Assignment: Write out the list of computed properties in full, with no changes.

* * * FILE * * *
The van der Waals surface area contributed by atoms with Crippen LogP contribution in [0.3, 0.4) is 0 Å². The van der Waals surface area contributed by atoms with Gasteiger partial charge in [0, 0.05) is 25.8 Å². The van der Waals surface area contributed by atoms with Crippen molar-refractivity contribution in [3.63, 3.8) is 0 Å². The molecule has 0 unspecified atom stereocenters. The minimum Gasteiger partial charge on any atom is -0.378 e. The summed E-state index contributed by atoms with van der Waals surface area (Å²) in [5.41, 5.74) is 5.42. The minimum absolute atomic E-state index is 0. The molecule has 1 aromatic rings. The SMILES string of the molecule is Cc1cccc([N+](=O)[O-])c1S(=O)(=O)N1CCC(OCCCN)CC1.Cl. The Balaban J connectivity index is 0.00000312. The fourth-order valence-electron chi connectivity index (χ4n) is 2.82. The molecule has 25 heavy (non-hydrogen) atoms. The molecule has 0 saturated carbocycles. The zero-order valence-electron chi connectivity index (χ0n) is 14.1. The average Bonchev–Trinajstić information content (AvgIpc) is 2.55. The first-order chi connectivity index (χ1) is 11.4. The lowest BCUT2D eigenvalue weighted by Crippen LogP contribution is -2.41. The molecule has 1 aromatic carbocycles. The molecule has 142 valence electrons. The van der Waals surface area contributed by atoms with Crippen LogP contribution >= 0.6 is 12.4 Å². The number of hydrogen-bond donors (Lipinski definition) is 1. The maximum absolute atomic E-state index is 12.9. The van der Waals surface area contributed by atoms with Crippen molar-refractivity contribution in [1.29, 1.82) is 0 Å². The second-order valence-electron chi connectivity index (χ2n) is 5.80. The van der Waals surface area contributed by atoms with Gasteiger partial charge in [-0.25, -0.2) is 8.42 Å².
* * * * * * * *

The van der Waals surface area contributed by atoms with Crippen LogP contribution in [0.3, 0.4) is 0 Å². The van der Waals surface area contributed by atoms with Gasteiger partial charge in [0, 0.05) is 25.8 Å². The van der Waals surface area contributed by atoms with Crippen molar-refractivity contribution in [3.63, 3.8) is 0 Å². The molecule has 0 unspecified atom stereocenters. The minimum Gasteiger partial charge on any atom is -0.378 e. The summed E-state index contributed by atoms with van der Waals surface area (Å²) in [5.41, 5.74) is 5.42. The minimum absolute atomic E-state index is 0. The molecule has 1 aromatic rings. The SMILES string of the molecule is Cc1cccc([N+](=O)[O-])c1S(=O)(=O)N1CCC(OCCCN)CC1.Cl. The Balaban J connectivity index is 0.00000312. The fourth-order valence-electron chi connectivity index (χ4n) is 2.82. The molecule has 25 heavy (non-hydrogen) atoms. The molecule has 0 saturated carbocycles. The zero-order valence-electron chi connectivity index (χ0n) is 14.1. The average Bonchev–Trinajstić information content (AvgIpc) is 2.55. The first-order chi connectivity index (χ1) is 11.4. The lowest BCUT2D eigenvalue weighted by Crippen LogP contribution is -2.41. The molecule has 1 aromatic carbocycles. The molecule has 142 valence electrons. The van der Waals surface area contributed by atoms with Crippen LogP contribution >= 0.6 is 12.4 Å². The number of hydrogen-bond donors (Lipinski definition) is 1. The maximum absolute atomic E-state index is 12.9. The van der Waals surface area contributed by atoms with Crippen molar-refractivity contribution in [1.29, 1.82) is 0 Å². The second-order valence-electron chi connectivity index (χ2n) is 5.80. The van der Waals surface area contributed by atoms with Gasteiger partial charge in [-0.25, -0.2) is 8.42 Å².